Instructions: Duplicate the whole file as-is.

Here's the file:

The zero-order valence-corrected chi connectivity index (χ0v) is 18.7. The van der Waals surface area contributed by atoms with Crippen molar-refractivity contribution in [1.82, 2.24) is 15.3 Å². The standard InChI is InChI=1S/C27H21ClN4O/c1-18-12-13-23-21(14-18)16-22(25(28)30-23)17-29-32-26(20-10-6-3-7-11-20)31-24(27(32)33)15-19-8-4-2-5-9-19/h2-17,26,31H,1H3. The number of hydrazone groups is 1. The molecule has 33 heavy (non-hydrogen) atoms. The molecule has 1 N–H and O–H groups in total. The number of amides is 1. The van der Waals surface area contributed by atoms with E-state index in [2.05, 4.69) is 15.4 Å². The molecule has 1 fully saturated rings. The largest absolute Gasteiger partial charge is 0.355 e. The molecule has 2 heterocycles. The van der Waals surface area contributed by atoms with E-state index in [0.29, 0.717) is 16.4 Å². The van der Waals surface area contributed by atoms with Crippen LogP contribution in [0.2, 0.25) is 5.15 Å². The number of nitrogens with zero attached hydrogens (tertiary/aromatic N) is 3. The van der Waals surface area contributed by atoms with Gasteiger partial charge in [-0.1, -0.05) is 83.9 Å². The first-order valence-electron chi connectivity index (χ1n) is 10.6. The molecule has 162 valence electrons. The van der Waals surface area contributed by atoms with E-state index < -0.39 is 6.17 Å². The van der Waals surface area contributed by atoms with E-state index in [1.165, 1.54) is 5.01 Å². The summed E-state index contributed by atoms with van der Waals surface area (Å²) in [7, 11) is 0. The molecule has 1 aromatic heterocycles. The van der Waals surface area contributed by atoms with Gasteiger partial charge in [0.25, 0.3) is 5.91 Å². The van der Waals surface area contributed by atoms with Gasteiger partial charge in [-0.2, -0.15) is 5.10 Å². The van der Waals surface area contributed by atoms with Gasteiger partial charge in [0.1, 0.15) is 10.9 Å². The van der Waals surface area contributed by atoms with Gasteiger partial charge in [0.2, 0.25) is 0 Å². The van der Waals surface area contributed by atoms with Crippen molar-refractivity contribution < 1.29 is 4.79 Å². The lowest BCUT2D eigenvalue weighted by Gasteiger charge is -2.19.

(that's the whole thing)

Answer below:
The zero-order valence-corrected chi connectivity index (χ0v) is 18.7. The van der Waals surface area contributed by atoms with Crippen molar-refractivity contribution in [1.82, 2.24) is 15.3 Å². The standard InChI is InChI=1S/C27H21ClN4O/c1-18-12-13-23-21(14-18)16-22(25(28)30-23)17-29-32-26(20-10-6-3-7-11-20)31-24(27(32)33)15-19-8-4-2-5-9-19/h2-17,26,31H,1H3. The number of hydrazone groups is 1. The molecule has 33 heavy (non-hydrogen) atoms. The molecule has 1 N–H and O–H groups in total. The number of amides is 1. The van der Waals surface area contributed by atoms with E-state index in [2.05, 4.69) is 15.4 Å². The molecule has 1 fully saturated rings. The largest absolute Gasteiger partial charge is 0.355 e. The molecule has 2 heterocycles. The van der Waals surface area contributed by atoms with E-state index in [0.29, 0.717) is 16.4 Å². The van der Waals surface area contributed by atoms with Crippen LogP contribution in [0.2, 0.25) is 5.15 Å². The number of nitrogens with zero attached hydrogens (tertiary/aromatic N) is 3. The van der Waals surface area contributed by atoms with Gasteiger partial charge in [-0.1, -0.05) is 83.9 Å². The first-order valence-electron chi connectivity index (χ1n) is 10.6. The molecule has 162 valence electrons. The van der Waals surface area contributed by atoms with E-state index < -0.39 is 6.17 Å². The van der Waals surface area contributed by atoms with E-state index in [1.165, 1.54) is 5.01 Å². The summed E-state index contributed by atoms with van der Waals surface area (Å²) in [7, 11) is 0. The molecule has 1 aromatic heterocycles. The van der Waals surface area contributed by atoms with Gasteiger partial charge in [0.25, 0.3) is 5.91 Å². The van der Waals surface area contributed by atoms with Gasteiger partial charge in [-0.2, -0.15) is 5.10 Å². The van der Waals surface area contributed by atoms with Gasteiger partial charge in [0.1, 0.15) is 10.9 Å². The van der Waals surface area contributed by atoms with Gasteiger partial charge in [0.2, 0.25) is 0 Å². The van der Waals surface area contributed by atoms with Crippen molar-refractivity contribution < 1.29 is 4.79 Å². The lowest BCUT2D eigenvalue weighted by Gasteiger charge is -2.19.